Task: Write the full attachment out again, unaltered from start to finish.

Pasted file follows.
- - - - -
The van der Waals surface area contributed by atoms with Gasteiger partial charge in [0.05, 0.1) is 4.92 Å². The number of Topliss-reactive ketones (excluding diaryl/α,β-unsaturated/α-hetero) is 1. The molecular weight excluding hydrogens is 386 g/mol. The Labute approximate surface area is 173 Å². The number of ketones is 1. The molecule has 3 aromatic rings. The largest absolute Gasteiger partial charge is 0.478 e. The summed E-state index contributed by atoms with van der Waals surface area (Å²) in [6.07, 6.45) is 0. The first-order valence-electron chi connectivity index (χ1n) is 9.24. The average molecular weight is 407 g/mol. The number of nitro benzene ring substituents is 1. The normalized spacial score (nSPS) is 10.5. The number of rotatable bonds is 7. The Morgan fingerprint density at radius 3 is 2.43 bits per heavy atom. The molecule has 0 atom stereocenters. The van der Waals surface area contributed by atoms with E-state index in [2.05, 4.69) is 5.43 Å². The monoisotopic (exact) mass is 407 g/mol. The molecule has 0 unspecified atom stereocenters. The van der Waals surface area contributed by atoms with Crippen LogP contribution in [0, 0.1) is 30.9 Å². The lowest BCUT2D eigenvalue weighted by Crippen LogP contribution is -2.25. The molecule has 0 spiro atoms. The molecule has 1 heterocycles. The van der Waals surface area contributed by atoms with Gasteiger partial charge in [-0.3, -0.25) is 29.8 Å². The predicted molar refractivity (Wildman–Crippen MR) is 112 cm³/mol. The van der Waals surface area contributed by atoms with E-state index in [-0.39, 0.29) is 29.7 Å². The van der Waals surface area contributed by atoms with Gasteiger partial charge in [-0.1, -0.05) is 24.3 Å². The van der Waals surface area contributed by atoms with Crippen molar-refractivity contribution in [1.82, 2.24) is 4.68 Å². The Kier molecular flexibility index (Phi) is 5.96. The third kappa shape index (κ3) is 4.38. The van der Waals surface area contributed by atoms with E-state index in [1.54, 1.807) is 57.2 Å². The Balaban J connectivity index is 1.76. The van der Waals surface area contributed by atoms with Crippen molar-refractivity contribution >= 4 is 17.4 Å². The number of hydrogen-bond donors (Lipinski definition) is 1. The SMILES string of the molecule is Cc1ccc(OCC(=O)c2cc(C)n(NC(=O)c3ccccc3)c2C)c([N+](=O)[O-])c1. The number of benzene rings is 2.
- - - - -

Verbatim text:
The van der Waals surface area contributed by atoms with Gasteiger partial charge in [0.05, 0.1) is 4.92 Å². The number of Topliss-reactive ketones (excluding diaryl/α,β-unsaturated/α-hetero) is 1. The molecular weight excluding hydrogens is 386 g/mol. The Labute approximate surface area is 173 Å². The number of ketones is 1. The molecule has 3 aromatic rings. The largest absolute Gasteiger partial charge is 0.478 e. The summed E-state index contributed by atoms with van der Waals surface area (Å²) in [6.07, 6.45) is 0. The first-order valence-electron chi connectivity index (χ1n) is 9.24. The average molecular weight is 407 g/mol. The number of nitro benzene ring substituents is 1. The normalized spacial score (nSPS) is 10.5. The number of rotatable bonds is 7. The Morgan fingerprint density at radius 3 is 2.43 bits per heavy atom. The molecule has 0 atom stereocenters. The van der Waals surface area contributed by atoms with E-state index in [2.05, 4.69) is 5.43 Å². The monoisotopic (exact) mass is 407 g/mol. The molecule has 0 unspecified atom stereocenters. The van der Waals surface area contributed by atoms with Crippen LogP contribution in [0, 0.1) is 30.9 Å². The lowest BCUT2D eigenvalue weighted by Crippen LogP contribution is -2.25. The molecule has 0 spiro atoms. The molecule has 1 heterocycles. The van der Waals surface area contributed by atoms with Gasteiger partial charge in [-0.3, -0.25) is 29.8 Å². The predicted molar refractivity (Wildman–Crippen MR) is 112 cm³/mol. The van der Waals surface area contributed by atoms with E-state index in [-0.39, 0.29) is 29.7 Å². The van der Waals surface area contributed by atoms with Gasteiger partial charge in [-0.1, -0.05) is 24.3 Å². The van der Waals surface area contributed by atoms with Crippen molar-refractivity contribution in [1.82, 2.24) is 4.68 Å². The Kier molecular flexibility index (Phi) is 5.96. The third kappa shape index (κ3) is 4.38. The van der Waals surface area contributed by atoms with E-state index in [1.54, 1.807) is 57.2 Å². The Balaban J connectivity index is 1.76. The van der Waals surface area contributed by atoms with Crippen molar-refractivity contribution >= 4 is 17.4 Å². The number of hydrogen-bond donors (Lipinski definition) is 1. The SMILES string of the molecule is Cc1ccc(OCC(=O)c2cc(C)n(NC(=O)c3ccccc3)c2C)c([N+](=O)[O-])c1. The number of benzene rings is 2.